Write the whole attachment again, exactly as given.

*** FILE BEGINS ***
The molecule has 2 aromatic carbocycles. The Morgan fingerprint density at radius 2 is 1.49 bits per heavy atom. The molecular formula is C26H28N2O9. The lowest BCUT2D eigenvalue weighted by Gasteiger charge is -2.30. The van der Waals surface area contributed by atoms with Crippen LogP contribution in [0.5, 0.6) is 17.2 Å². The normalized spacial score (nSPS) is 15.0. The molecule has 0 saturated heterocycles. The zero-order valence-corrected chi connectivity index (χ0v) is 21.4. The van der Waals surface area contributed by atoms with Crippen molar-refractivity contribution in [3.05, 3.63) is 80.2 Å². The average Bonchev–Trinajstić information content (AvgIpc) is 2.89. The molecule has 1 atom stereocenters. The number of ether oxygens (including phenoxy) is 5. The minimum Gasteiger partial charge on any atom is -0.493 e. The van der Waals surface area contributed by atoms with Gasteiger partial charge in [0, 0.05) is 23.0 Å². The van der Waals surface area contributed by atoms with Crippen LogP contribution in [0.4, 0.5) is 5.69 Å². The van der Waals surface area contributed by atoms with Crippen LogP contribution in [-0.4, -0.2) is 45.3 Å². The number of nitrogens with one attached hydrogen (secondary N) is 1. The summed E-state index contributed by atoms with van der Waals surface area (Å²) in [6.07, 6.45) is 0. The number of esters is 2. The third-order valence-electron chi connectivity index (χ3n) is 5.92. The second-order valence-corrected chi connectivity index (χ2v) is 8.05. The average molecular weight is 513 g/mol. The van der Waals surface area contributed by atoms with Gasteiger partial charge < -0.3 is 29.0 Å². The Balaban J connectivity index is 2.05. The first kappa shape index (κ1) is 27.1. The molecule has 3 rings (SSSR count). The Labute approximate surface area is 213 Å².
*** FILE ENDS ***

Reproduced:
The molecule has 2 aromatic carbocycles. The Morgan fingerprint density at radius 2 is 1.49 bits per heavy atom. The molecular formula is C26H28N2O9. The lowest BCUT2D eigenvalue weighted by Gasteiger charge is -2.30. The van der Waals surface area contributed by atoms with Crippen LogP contribution in [0.5, 0.6) is 17.2 Å². The normalized spacial score (nSPS) is 15.0. The molecule has 0 saturated heterocycles. The zero-order valence-corrected chi connectivity index (χ0v) is 21.4. The van der Waals surface area contributed by atoms with Crippen molar-refractivity contribution in [3.05, 3.63) is 80.2 Å². The average Bonchev–Trinajstić information content (AvgIpc) is 2.89. The molecule has 1 atom stereocenters. The number of ether oxygens (including phenoxy) is 5. The minimum Gasteiger partial charge on any atom is -0.493 e. The van der Waals surface area contributed by atoms with Gasteiger partial charge in [0, 0.05) is 23.0 Å². The van der Waals surface area contributed by atoms with Crippen LogP contribution in [0.4, 0.5) is 5.69 Å². The van der Waals surface area contributed by atoms with Crippen LogP contribution in [-0.4, -0.2) is 45.3 Å². The number of nitrogens with one attached hydrogen (secondary N) is 1. The summed E-state index contributed by atoms with van der Waals surface area (Å²) in [6.07, 6.45) is 0. The number of esters is 2. The third-order valence-electron chi connectivity index (χ3n) is 5.92. The second-order valence-corrected chi connectivity index (χ2v) is 8.05. The average molecular weight is 513 g/mol. The van der Waals surface area contributed by atoms with Gasteiger partial charge < -0.3 is 29.0 Å². The Balaban J connectivity index is 2.05. The first kappa shape index (κ1) is 27.1. The molecule has 3 rings (SSSR count). The Labute approximate surface area is 213 Å².